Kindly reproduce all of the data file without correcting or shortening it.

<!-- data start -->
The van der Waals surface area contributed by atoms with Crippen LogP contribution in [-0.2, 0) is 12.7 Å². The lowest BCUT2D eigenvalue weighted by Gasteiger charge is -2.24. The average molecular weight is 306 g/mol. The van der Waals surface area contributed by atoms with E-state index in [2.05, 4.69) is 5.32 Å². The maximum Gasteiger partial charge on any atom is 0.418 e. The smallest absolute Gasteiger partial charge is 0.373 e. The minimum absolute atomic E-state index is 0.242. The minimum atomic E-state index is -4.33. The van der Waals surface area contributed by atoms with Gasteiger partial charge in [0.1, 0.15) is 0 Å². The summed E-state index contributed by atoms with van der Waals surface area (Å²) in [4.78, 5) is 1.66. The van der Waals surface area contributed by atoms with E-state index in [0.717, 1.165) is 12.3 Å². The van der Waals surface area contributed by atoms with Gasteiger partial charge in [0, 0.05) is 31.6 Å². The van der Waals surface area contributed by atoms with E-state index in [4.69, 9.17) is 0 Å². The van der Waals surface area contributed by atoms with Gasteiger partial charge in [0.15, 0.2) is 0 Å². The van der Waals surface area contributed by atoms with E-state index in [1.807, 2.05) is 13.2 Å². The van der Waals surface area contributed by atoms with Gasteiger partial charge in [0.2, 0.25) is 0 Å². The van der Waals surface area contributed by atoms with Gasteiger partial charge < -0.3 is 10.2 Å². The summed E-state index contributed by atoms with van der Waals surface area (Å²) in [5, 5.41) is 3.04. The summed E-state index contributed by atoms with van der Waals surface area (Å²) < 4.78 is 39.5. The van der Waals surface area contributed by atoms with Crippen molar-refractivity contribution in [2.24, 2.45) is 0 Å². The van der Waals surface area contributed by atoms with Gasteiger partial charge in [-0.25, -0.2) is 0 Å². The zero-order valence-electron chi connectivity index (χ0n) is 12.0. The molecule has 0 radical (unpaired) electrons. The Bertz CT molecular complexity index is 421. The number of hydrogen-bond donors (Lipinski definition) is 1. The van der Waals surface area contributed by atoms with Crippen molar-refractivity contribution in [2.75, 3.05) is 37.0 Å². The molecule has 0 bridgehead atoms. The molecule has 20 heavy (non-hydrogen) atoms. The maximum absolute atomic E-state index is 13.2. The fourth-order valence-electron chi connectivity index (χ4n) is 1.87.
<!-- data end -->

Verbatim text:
The van der Waals surface area contributed by atoms with Crippen LogP contribution in [-0.2, 0) is 12.7 Å². The lowest BCUT2D eigenvalue weighted by Gasteiger charge is -2.24. The average molecular weight is 306 g/mol. The van der Waals surface area contributed by atoms with E-state index in [2.05, 4.69) is 5.32 Å². The maximum Gasteiger partial charge on any atom is 0.418 e. The smallest absolute Gasteiger partial charge is 0.373 e. The minimum absolute atomic E-state index is 0.242. The minimum atomic E-state index is -4.33. The van der Waals surface area contributed by atoms with Gasteiger partial charge in [0.1, 0.15) is 0 Å². The summed E-state index contributed by atoms with van der Waals surface area (Å²) in [4.78, 5) is 1.66. The van der Waals surface area contributed by atoms with E-state index in [0.717, 1.165) is 12.3 Å². The van der Waals surface area contributed by atoms with Gasteiger partial charge in [0, 0.05) is 31.6 Å². The van der Waals surface area contributed by atoms with E-state index in [4.69, 9.17) is 0 Å². The van der Waals surface area contributed by atoms with Gasteiger partial charge in [0.15, 0.2) is 0 Å². The van der Waals surface area contributed by atoms with E-state index in [1.807, 2.05) is 13.2 Å². The van der Waals surface area contributed by atoms with Gasteiger partial charge in [0.2, 0.25) is 0 Å². The van der Waals surface area contributed by atoms with Gasteiger partial charge < -0.3 is 10.2 Å². The summed E-state index contributed by atoms with van der Waals surface area (Å²) in [5, 5.41) is 3.04. The summed E-state index contributed by atoms with van der Waals surface area (Å²) < 4.78 is 39.5. The van der Waals surface area contributed by atoms with Crippen molar-refractivity contribution in [2.24, 2.45) is 0 Å². The van der Waals surface area contributed by atoms with Gasteiger partial charge in [-0.25, -0.2) is 0 Å². The zero-order valence-electron chi connectivity index (χ0n) is 12.0. The molecule has 0 radical (unpaired) electrons. The Bertz CT molecular complexity index is 421. The number of hydrogen-bond donors (Lipinski definition) is 1. The van der Waals surface area contributed by atoms with Crippen molar-refractivity contribution in [2.75, 3.05) is 37.0 Å². The molecule has 0 bridgehead atoms. The molecule has 20 heavy (non-hydrogen) atoms. The maximum absolute atomic E-state index is 13.2. The fourth-order valence-electron chi connectivity index (χ4n) is 1.87.